How do vaccines work?

Vaccines are one of the most important and most efficient inventions in the history of medicine, if not the history of mankind. As vaccines started to become widely available in the 1960s, the incidence of many dangerous and even fatal diseases such as polio and measles was greatly reduced.

The way vaccines work is an amazing process: when a child or adult receives a vaccine for a specific disease, their body builds protection against that disease, which means they are ready to face the disease with minimal (if at all, any) symptoms in the case of an outbreak or if they come into contact with someone who has the disease.

That’s because a vaccine works by preparing the body to face a particular disease using our own immune system. Vaccines do not contain the live virus or bacteria that cause the disease but rather bits and pieces or a small amount of a weakened or dead bacteria or virus. 

Building your immunity

Building your immunity

  • The right ingredients: Vaccines are prepared so that they can be given by injection. The vaccine ingredients—for example, those found in the Measles, Mumps, Rubella (MMR) vaccine—prepare the body to recognize and control the actual germs that cause these diseases.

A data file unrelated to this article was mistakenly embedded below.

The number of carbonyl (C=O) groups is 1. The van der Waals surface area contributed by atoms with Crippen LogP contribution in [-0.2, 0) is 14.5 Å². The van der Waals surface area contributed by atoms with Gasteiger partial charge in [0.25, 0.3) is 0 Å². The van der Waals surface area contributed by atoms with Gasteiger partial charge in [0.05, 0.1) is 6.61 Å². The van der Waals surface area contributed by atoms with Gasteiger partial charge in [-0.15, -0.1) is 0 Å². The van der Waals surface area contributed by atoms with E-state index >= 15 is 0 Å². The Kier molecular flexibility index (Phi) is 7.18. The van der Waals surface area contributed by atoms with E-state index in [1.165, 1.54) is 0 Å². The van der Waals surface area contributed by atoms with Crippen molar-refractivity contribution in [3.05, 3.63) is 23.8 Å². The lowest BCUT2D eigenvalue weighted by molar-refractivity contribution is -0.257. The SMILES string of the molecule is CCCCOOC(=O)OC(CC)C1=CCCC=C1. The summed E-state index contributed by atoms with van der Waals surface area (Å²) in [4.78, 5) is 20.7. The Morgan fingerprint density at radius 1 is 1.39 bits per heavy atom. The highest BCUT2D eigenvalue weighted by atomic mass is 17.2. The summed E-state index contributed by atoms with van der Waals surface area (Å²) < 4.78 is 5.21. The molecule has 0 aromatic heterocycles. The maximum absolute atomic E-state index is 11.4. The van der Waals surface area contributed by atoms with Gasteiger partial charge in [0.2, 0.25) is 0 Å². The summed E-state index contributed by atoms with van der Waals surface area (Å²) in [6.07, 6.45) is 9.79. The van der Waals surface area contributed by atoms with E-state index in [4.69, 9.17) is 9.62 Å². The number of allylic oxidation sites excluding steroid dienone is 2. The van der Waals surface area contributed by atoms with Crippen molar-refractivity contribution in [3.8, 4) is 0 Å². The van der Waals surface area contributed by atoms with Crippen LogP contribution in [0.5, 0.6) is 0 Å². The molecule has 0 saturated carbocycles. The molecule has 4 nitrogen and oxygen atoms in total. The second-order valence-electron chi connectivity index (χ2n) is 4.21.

• Triggering a natural immune response: The vaccine is not strong enough to bring on a case of the disease, but it allows the body to start developing antibodies against these diseases.
  • Ready for defense: These antibodies will then be in the person’s body ready to fight the real disease if they ever come in contact with it. This is known as immunity to a disease and it is the goal of all vaccines. 
Vaccination: a life-long health investment

Vaccination: a life-long health investment

Most antibodies developed as a result of vaccines provide long-term protection against the disease. It’s important to note, however, that some vaccines require more than one dose for the body to develop its immunity. For example, the ‘diphtheria-tetanus-whooping cough-polio-haemophilus influenzae B’ vaccine must be administered in four doses when the child is two, four, six and 18 months old. There are also vaccines that require booster shots later in life to ensure that our immune system remembers the disease it is supposed to target.

Looking for more information about your child’s immunization schedule? The Quebec vaccination schedule and protocol has complete, up-to-date information on when your child should receive their vaccines. 

Montreal Children's Hospital

Infectious Diseases

Room: A RC.3334, Glen site

Phone : 514-412-4485
Fax : 514-412-4494